Well folks, after many months of head scratching and wistful chin stroking I have worked out why some people still haven't visited the Isle of Wight. Brace yourselves. On paper, the Isle of Wight should be wiping the floor of destinations like Cornwall and Devon. For most of the UK, the Isle of Wight is easier to get to than Cornwall, which requires a 13 hour drive just to get from one end of the county to the other. Both have got lovely coastlines, but the Isle of Wight has a much better variety of beaches and you can see a dozen different beaches in a week without a great deal of effort.
OK, so I am a little biased, but I do think something is putting off visitors. Is it the ferry (see our guide for how to get the best price)? Is it the old fashioned view that the Isle of Wight is a bit tacky and outdated (bits of it are, but there are bucket loads of posh, quirky, interesting, modern places to stay and things to do)?
Nope, the answer is in fact...doughnuts.
The Isle of Wight is missing out because it doesn't have one food item which is strongly associated with it. Yes, there are loads of places selling seafood and there is a place in Ventnor which does Crab on Chips, but it doesn't compare to the Cornish Pasty or the Devon Cream Tea in terms of recognition.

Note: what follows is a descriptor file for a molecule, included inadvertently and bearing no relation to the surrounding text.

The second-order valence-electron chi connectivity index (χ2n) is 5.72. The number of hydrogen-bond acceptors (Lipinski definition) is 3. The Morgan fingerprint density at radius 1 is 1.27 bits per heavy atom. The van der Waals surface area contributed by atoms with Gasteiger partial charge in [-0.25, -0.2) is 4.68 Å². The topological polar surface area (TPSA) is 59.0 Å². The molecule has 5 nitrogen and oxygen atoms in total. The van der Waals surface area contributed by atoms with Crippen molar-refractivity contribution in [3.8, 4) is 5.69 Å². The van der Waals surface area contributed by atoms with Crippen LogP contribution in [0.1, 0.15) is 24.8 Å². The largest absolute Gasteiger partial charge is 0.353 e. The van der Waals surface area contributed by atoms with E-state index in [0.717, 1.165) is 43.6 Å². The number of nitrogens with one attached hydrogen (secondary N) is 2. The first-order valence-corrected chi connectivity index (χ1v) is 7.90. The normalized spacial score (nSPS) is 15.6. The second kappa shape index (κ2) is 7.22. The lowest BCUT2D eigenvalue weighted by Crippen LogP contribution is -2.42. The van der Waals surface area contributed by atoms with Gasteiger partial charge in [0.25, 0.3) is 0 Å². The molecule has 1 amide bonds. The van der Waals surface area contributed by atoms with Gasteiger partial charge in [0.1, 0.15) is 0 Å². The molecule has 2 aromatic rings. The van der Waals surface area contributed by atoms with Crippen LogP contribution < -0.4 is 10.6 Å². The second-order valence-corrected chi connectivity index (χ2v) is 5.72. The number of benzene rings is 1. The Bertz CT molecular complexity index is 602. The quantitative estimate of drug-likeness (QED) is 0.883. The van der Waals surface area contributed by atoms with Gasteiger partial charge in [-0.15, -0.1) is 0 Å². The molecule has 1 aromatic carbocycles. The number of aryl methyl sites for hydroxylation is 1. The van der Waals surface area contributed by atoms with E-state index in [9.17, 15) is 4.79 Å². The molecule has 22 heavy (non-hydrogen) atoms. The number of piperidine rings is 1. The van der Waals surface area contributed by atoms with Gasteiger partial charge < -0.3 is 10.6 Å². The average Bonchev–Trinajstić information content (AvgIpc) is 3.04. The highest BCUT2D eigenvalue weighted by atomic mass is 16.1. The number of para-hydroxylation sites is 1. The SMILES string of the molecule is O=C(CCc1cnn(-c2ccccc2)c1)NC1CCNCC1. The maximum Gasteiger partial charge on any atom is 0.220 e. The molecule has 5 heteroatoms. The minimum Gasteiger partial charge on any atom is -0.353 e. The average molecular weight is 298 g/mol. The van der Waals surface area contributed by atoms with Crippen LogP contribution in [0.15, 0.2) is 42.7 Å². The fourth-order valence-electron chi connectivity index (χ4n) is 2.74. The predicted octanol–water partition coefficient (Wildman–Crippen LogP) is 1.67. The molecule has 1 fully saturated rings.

As an example, take the Melton Mowbray Pork Pie. The town of Melton Mowbray is pretty bland - just a selection of charity shops and a Wetherspoons (and an ex girlfriend which might explain my dislike for it) but people still cough up for the overpriced genuine pork pies from a shop in the town centre.
Food culture can't just be created, but it can be developed from a series of old stories, rumours and traditions which may or may not be true. The Isle of Wight’s Grace's Bakery had a good go at looking into the question of whether the Isle of Wight actually invented the doughnut and concluded that (SPOILER ALERT) no-one knows for sure.
The key with this sort of thing isn’t to worry about the robustness of the story but to use phrases like ‘according to local legend’ which allow you to turn a vague story into a rich history. Devon and Cornwall are still arguing over who invented the pasty, but it hasn’t stopped it becoming a big industry.
If you visit Cornwall and don’t eat a pasty, you haven’t really done Cornwall. The Isle of Wight needs the same deal.
So here’s my plan:
OK, I can smell a whiff of scepticism. Give it five years though and there’ll be a strong stench of doughnut coming from every corner of the Isle of Wight…maybe.
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